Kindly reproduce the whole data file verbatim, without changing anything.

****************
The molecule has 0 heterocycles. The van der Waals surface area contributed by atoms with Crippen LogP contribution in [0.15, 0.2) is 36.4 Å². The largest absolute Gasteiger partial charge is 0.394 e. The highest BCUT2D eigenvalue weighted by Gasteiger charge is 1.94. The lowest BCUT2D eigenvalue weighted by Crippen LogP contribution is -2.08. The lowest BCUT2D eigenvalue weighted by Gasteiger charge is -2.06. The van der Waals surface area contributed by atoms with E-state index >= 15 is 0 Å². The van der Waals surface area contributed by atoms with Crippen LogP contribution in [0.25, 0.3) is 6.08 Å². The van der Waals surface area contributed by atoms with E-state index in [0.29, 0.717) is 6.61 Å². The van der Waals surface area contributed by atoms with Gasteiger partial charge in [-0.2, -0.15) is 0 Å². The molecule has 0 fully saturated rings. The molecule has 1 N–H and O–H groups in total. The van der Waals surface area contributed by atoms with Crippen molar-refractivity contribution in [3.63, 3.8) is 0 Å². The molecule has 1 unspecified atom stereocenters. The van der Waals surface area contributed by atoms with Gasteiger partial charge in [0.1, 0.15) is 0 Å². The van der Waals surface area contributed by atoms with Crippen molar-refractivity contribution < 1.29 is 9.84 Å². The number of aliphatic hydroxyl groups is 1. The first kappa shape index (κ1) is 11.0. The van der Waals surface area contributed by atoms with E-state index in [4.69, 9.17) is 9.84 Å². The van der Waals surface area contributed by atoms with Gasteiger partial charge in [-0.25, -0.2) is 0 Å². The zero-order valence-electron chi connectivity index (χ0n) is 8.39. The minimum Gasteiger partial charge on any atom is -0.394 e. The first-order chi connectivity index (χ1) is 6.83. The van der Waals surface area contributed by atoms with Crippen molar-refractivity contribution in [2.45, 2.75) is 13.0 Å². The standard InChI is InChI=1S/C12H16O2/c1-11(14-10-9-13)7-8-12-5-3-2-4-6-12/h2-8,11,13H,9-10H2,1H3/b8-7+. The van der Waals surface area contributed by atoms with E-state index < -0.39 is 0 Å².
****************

The molecule has 0 heterocycles. The van der Waals surface area contributed by atoms with Crippen LogP contribution in [0.15, 0.2) is 36.4 Å². The largest absolute Gasteiger partial charge is 0.394 e. The highest BCUT2D eigenvalue weighted by Gasteiger charge is 1.94. The lowest BCUT2D eigenvalue weighted by Crippen LogP contribution is -2.08. The lowest BCUT2D eigenvalue weighted by Gasteiger charge is -2.06. The van der Waals surface area contributed by atoms with E-state index >= 15 is 0 Å². The van der Waals surface area contributed by atoms with Crippen LogP contribution in [0.25, 0.3) is 6.08 Å². The van der Waals surface area contributed by atoms with E-state index in [0.29, 0.717) is 6.61 Å². The van der Waals surface area contributed by atoms with Gasteiger partial charge in [-0.2, -0.15) is 0 Å². The molecule has 0 fully saturated rings. The molecule has 1 N–H and O–H groups in total. The van der Waals surface area contributed by atoms with Crippen molar-refractivity contribution in [3.63, 3.8) is 0 Å². The molecule has 1 unspecified atom stereocenters. The van der Waals surface area contributed by atoms with Gasteiger partial charge in [0.1, 0.15) is 0 Å². The van der Waals surface area contributed by atoms with Crippen molar-refractivity contribution < 1.29 is 9.84 Å². The number of aliphatic hydroxyl groups is 1. The first kappa shape index (κ1) is 11.0. The van der Waals surface area contributed by atoms with E-state index in [4.69, 9.17) is 9.84 Å². The van der Waals surface area contributed by atoms with Gasteiger partial charge in [-0.25, -0.2) is 0 Å². The zero-order valence-electron chi connectivity index (χ0n) is 8.39. The minimum Gasteiger partial charge on any atom is -0.394 e. The first-order chi connectivity index (χ1) is 6.83. The van der Waals surface area contributed by atoms with Crippen molar-refractivity contribution in [2.45, 2.75) is 13.0 Å². The standard InChI is InChI=1S/C12H16O2/c1-11(14-10-9-13)7-8-12-5-3-2-4-6-12/h2-8,11,13H,9-10H2,1H3/b8-7+. The van der Waals surface area contributed by atoms with E-state index < -0.39 is 0 Å².